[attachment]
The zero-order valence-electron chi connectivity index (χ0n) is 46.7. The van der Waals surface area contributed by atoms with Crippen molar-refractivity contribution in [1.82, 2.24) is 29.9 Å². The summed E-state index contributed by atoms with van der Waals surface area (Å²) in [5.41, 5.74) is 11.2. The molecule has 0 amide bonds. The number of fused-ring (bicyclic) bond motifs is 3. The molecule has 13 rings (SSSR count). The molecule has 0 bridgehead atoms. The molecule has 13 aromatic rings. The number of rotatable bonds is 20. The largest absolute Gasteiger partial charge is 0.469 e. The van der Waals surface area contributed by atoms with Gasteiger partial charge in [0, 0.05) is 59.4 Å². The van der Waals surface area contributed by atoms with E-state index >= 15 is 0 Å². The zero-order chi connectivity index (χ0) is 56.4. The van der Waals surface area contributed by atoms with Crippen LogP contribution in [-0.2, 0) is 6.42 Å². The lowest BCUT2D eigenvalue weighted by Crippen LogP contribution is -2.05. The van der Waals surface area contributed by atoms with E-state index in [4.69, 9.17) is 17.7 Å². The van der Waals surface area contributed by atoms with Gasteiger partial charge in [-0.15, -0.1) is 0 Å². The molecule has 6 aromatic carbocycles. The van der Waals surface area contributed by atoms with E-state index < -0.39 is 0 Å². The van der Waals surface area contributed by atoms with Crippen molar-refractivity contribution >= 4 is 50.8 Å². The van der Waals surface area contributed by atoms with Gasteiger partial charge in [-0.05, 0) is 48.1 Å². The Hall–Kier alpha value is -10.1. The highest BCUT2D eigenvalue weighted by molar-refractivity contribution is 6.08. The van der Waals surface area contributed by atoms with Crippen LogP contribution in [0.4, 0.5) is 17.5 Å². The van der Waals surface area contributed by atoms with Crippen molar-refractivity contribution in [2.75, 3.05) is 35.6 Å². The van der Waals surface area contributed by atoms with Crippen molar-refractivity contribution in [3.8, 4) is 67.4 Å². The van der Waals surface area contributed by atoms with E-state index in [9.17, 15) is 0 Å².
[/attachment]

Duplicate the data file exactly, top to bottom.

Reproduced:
The zero-order valence-electron chi connectivity index (χ0n) is 46.7. The van der Waals surface area contributed by atoms with Crippen molar-refractivity contribution in [1.82, 2.24) is 29.9 Å². The summed E-state index contributed by atoms with van der Waals surface area (Å²) in [5.41, 5.74) is 11.2. The molecule has 0 amide bonds. The number of fused-ring (bicyclic) bond motifs is 3. The molecule has 13 rings (SSSR count). The molecule has 0 bridgehead atoms. The molecule has 13 aromatic rings. The number of rotatable bonds is 20. The largest absolute Gasteiger partial charge is 0.469 e. The van der Waals surface area contributed by atoms with Gasteiger partial charge in [0, 0.05) is 59.4 Å². The van der Waals surface area contributed by atoms with E-state index >= 15 is 0 Å². The zero-order chi connectivity index (χ0) is 56.4. The van der Waals surface area contributed by atoms with Crippen LogP contribution in [-0.2, 0) is 6.42 Å². The lowest BCUT2D eigenvalue weighted by Crippen LogP contribution is -2.05. The van der Waals surface area contributed by atoms with E-state index in [4.69, 9.17) is 17.7 Å². The van der Waals surface area contributed by atoms with Gasteiger partial charge in [-0.15, -0.1) is 0 Å². The molecule has 6 aromatic carbocycles. The van der Waals surface area contributed by atoms with E-state index < -0.39 is 0 Å². The van der Waals surface area contributed by atoms with Crippen molar-refractivity contribution >= 4 is 50.8 Å². The van der Waals surface area contributed by atoms with Gasteiger partial charge in [-0.05, 0) is 48.1 Å². The Hall–Kier alpha value is -10.1. The highest BCUT2D eigenvalue weighted by molar-refractivity contribution is 6.08. The van der Waals surface area contributed by atoms with Crippen LogP contribution in [0.4, 0.5) is 17.5 Å². The van der Waals surface area contributed by atoms with Crippen molar-refractivity contribution in [2.75, 3.05) is 35.6 Å². The van der Waals surface area contributed by atoms with Crippen molar-refractivity contribution in [3.8, 4) is 67.4 Å². The van der Waals surface area contributed by atoms with E-state index in [9.17, 15) is 0 Å².